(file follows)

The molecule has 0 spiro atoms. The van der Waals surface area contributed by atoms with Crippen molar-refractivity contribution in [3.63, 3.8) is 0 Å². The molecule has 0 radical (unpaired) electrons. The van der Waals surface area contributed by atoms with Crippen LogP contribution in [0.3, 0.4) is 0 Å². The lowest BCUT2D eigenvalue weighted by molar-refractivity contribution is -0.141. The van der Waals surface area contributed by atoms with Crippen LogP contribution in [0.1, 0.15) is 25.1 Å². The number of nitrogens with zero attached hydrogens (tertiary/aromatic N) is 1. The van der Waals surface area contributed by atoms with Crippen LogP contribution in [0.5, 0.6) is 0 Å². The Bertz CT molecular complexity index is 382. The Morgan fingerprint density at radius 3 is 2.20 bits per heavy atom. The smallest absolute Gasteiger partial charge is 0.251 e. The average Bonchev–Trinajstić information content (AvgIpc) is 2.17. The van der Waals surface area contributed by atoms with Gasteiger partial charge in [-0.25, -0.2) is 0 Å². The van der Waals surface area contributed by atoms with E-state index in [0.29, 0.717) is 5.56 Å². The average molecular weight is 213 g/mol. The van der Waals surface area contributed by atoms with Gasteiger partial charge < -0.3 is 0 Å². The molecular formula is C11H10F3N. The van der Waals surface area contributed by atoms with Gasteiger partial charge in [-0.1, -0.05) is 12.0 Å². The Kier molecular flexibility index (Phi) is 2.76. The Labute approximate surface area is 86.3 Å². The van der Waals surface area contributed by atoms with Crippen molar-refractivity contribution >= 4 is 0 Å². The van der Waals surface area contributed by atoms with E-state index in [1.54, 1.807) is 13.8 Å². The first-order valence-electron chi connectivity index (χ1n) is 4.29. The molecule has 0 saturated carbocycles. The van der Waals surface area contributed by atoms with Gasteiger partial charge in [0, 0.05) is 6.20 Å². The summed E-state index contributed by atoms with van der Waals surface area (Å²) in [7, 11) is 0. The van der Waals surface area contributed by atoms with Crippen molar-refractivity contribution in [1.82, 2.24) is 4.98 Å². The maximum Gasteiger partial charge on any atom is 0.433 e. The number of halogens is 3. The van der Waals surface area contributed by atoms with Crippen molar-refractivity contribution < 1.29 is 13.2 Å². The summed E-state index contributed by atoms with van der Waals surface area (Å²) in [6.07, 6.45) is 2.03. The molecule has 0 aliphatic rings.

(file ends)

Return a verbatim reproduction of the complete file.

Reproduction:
The molecule has 0 spiro atoms. The van der Waals surface area contributed by atoms with Crippen molar-refractivity contribution in [3.63, 3.8) is 0 Å². The molecule has 0 radical (unpaired) electrons. The van der Waals surface area contributed by atoms with Crippen LogP contribution in [0.3, 0.4) is 0 Å². The lowest BCUT2D eigenvalue weighted by molar-refractivity contribution is -0.141. The van der Waals surface area contributed by atoms with Crippen LogP contribution in [0.1, 0.15) is 25.1 Å². The number of nitrogens with zero attached hydrogens (tertiary/aromatic N) is 1. The van der Waals surface area contributed by atoms with Crippen LogP contribution in [0.5, 0.6) is 0 Å². The Bertz CT molecular complexity index is 382. The Morgan fingerprint density at radius 3 is 2.20 bits per heavy atom. The smallest absolute Gasteiger partial charge is 0.251 e. The average Bonchev–Trinajstić information content (AvgIpc) is 2.17. The van der Waals surface area contributed by atoms with Gasteiger partial charge in [-0.25, -0.2) is 0 Å². The van der Waals surface area contributed by atoms with E-state index in [0.29, 0.717) is 5.56 Å². The average molecular weight is 213 g/mol. The van der Waals surface area contributed by atoms with Gasteiger partial charge < -0.3 is 0 Å². The molecular formula is C11H10F3N. The van der Waals surface area contributed by atoms with Gasteiger partial charge in [-0.1, -0.05) is 12.0 Å². The Kier molecular flexibility index (Phi) is 2.76. The Labute approximate surface area is 86.3 Å². The van der Waals surface area contributed by atoms with Crippen molar-refractivity contribution >= 4 is 0 Å². The van der Waals surface area contributed by atoms with E-state index in [1.54, 1.807) is 13.8 Å². The first-order valence-electron chi connectivity index (χ1n) is 4.29. The molecule has 0 saturated carbocycles. The van der Waals surface area contributed by atoms with Gasteiger partial charge in [0, 0.05) is 6.20 Å². The summed E-state index contributed by atoms with van der Waals surface area (Å²) in [7, 11) is 0. The van der Waals surface area contributed by atoms with Crippen molar-refractivity contribution in [1.82, 2.24) is 4.98 Å². The maximum Gasteiger partial charge on any atom is 0.433 e. The number of halogens is 3. The van der Waals surface area contributed by atoms with Crippen molar-refractivity contribution < 1.29 is 13.2 Å². The summed E-state index contributed by atoms with van der Waals surface area (Å²) in [6.07, 6.45) is 2.03. The molecule has 0 aliphatic rings.